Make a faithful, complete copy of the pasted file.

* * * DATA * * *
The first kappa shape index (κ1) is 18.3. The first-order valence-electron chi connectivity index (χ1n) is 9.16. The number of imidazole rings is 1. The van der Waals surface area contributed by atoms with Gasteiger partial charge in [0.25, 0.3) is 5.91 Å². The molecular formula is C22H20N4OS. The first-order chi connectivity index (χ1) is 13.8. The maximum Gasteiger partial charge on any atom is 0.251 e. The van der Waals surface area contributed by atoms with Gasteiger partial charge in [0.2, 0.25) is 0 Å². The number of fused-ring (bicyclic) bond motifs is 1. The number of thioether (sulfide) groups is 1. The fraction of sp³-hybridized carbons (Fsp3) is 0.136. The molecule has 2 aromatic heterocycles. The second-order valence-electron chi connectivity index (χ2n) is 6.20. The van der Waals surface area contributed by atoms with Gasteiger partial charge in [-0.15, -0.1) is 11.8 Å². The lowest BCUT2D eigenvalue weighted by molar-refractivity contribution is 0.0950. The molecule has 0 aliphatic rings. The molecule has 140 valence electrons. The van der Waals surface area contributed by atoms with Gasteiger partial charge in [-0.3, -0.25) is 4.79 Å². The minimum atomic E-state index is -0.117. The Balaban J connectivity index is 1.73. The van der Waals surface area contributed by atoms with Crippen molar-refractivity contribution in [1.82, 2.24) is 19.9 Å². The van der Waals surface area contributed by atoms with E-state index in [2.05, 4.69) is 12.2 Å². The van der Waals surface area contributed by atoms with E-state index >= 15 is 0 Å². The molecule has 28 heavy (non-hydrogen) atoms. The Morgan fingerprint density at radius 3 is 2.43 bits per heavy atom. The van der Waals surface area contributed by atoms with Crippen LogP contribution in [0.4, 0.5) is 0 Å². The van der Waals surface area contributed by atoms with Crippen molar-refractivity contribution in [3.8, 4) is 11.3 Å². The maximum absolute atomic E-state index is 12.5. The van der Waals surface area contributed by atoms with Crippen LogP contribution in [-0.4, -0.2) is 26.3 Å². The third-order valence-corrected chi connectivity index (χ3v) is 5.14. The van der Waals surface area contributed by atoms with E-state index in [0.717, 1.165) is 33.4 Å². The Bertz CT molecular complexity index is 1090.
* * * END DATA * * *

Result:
The first kappa shape index (κ1) is 18.3. The first-order valence-electron chi connectivity index (χ1n) is 9.16. The number of imidazole rings is 1. The van der Waals surface area contributed by atoms with Gasteiger partial charge in [0.25, 0.3) is 5.91 Å². The molecular formula is C22H20N4OS. The first-order chi connectivity index (χ1) is 13.8. The maximum Gasteiger partial charge on any atom is 0.251 e. The van der Waals surface area contributed by atoms with Gasteiger partial charge in [0.2, 0.25) is 0 Å². The number of fused-ring (bicyclic) bond motifs is 1. The number of thioether (sulfide) groups is 1. The fraction of sp³-hybridized carbons (Fsp3) is 0.136. The molecule has 2 aromatic heterocycles. The second-order valence-electron chi connectivity index (χ2n) is 6.20. The van der Waals surface area contributed by atoms with Gasteiger partial charge in [-0.15, -0.1) is 11.8 Å². The lowest BCUT2D eigenvalue weighted by molar-refractivity contribution is 0.0950. The molecule has 0 aliphatic rings. The molecule has 140 valence electrons. The van der Waals surface area contributed by atoms with Gasteiger partial charge in [-0.3, -0.25) is 4.79 Å². The minimum atomic E-state index is -0.117. The Balaban J connectivity index is 1.73. The van der Waals surface area contributed by atoms with Crippen molar-refractivity contribution in [1.82, 2.24) is 19.9 Å². The van der Waals surface area contributed by atoms with E-state index in [2.05, 4.69) is 12.2 Å². The van der Waals surface area contributed by atoms with E-state index >= 15 is 0 Å². The molecule has 28 heavy (non-hydrogen) atoms. The Morgan fingerprint density at radius 3 is 2.43 bits per heavy atom. The van der Waals surface area contributed by atoms with Crippen LogP contribution in [0.4, 0.5) is 0 Å². The van der Waals surface area contributed by atoms with Crippen molar-refractivity contribution in [3.8, 4) is 11.3 Å². The maximum absolute atomic E-state index is 12.5. The van der Waals surface area contributed by atoms with Crippen LogP contribution in [-0.4, -0.2) is 26.3 Å². The third-order valence-corrected chi connectivity index (χ3v) is 5.14. The van der Waals surface area contributed by atoms with E-state index in [0.717, 1.165) is 33.4 Å². The Bertz CT molecular complexity index is 1090.